Burlington paramedic's father mourns his son's death in Ornge crash

A Burlington paramedic was one of four staff members killed overnight Thursday after an air ambulance helicopter crashed in a remote area of northern Ontario.

"Ripped the heart out of me," John Snowball says of his son Chris's death on the last flight of his current Ornge tour in Friday's air ambulance helicopter crash near Moosonee

Investigators were sent to the crash site in northern Ontario involving Ornge's Sikorsky S-76A helicopter. Four people — two pilots and two paramedics — are confirmed dead. (Supplied)

John Snowball was devastated when he found out his son Chris was on the air ambulance helicopter that crashed in a remote area near Moosonee, Ont. overnight Thursday.

"It just ripped the heart right out of me," Snowball told CBC.

The 38-year-old married father of three from Burlington was one of four staff members killed when helicopter he was riding in, carrying no patients, left Moosonee at about midnight. It was heading northwest to Attawapiskat to pick up a patient as part of a routine transfer.

Contact with the Sikorsky S76 helicopter was lost shortly after takeoff.

Snowball's 39th birthday was to be next week on June 4 — the same day his daughter turns four. He also has a 16-year-old daughter and a two-and-a-half year old son.

Chris Snowball, a primary care flight paramedic from Burlington, was one of the four people who died in the Ornge helicopter crash overnight Thursday. (Facebook)

Snowball's last words to his father came Thursday evening on Facebook. "He said 'goodnight, I love you,'" the elder Snowball said. "I said 'I love you too man.' That's the last time I spoke to him."

Then just before 4 a.m., he got a phone call from Chris' wife. She told him the helicopter was missing.

"Right away I knew something was wrong," Snowball said.

Then the news broke that there had been a crash, and there were no survivors.

"I just lost it," Snowball said. "I normally try not to show my emotions but I just lost it. This is a nightmare."

'Hit a lot of people'

Snowball had been working in Northern Ontario for about two years in a part time position with Ornge. He was on his last flight in Northern Ontario before moving on to another position when the helicopter went down.

"When I heard the news this morning I called in to ask if Snowball was on there — and sure enough, he was," said Stephanie Nesraooah, a receptionist at Wabusk Air Ambulance where Snowball had once worked.

"It has really hit a lot of people here."

Nesraooah told CBC Hamilton that Snowball had started work at Wabusk around five years ago, but took a leave of absence to work part time at Ornge. He was just about to finish up his first assignment there for a more stable position in Thunder Bay, she said.

"He was a very good guy," she said. "Very family oriented and enjoyed the outdoors."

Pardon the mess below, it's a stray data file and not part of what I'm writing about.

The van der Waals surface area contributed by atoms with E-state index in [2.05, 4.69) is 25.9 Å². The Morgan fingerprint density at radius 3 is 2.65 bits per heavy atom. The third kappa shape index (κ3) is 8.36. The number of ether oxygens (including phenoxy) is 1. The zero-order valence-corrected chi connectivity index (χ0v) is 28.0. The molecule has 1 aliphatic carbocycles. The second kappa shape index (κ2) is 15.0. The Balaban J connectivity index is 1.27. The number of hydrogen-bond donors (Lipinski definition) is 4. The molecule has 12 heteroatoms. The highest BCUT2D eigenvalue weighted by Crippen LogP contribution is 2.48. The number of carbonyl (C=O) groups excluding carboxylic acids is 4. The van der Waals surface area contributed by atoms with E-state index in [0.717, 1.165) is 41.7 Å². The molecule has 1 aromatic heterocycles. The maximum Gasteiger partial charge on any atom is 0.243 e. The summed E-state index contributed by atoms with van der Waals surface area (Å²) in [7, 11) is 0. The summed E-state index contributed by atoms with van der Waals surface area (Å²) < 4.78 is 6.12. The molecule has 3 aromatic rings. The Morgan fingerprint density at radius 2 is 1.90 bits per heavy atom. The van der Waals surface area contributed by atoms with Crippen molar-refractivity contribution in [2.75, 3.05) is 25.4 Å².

Snowball's father says the father had lived for his family and his job.

"If he saved somebody's life he was ecstatic," he said. "If you save somebody's life, that's a great accomplishment."

"He wanted to be a flight paramedic more than anything else."

Aircraft received 'continuous maintenance,' officials say

On Friday, Ornge confirmed the names of the other three who died in the crash:

  • Captain Don Filliter of Skead, Ont.
  • First Officer Jacques Dupuy of Otterburn-Park, Que.
  • Primary-care flight paramedic Dustin Dagenais, of Moose Factory, Ont.

"We express our sincere condolences to friends and families of those who have died," said Dr. Andrew McCallum, president and CEO of Ornge.

The helicopter, one of six such craft in the fleet, was built in 1980 and had received continuous maintenance, Ornge chief operating officer Rob Giguere told a late-morning news conference.

Snowball said his son had said the Sikorsky helicopters were in good shape. "He said they were always well-maintained. He had no problems flying in them."

Giguere said two helicopters based in northwestern Ontario have been taken out of service for the time being as a precaution.

"We don't have any concerns in that regard," he said.

"However, out of an abundance of caution, until we get an initial report from the Transportation Safety Board, we have taken the two helicopters that would have been in service today ... out of service."

The two helicopters currently grounded are based in Thunder Bay and Kenora. Ornge said contracted carriers, its own fixed wing aircraft and local EMS services are still available to transport patients, including the patient in Attawapiskat who was supposed to be picked up by the ill-fated helicopter.

'Everything was normal'

The accident happened at about 12:11 a.m. ET after the Sikorsky S76 helicopter departed from the Ornge Moosonee base.

The last voice contact with the crew was prior to the aircraft's departure.

Weather at the time was overcast, he said in response to questions. There was good visibility and only light rain.

When asked about reports the aircraft "blew up" after takeoff, Giguere said, ""We're not aware of that report," but noted the "wreckage is 0.7 nautical miles from the departure point."

"Everything was normal," Giguere said, adding the men handling the helicopter were a "professional crew." The captain was "well-experienced" and "well known."

Cause of the accident isn't known. It will be investigated by the Transportation Safety Board of Canada, and Ontario Provincial Police earlier said they would also investigate.

Ornge said it will co-operate fully with investigators.

With files from CBC's Mike Crawley and The Canadian Press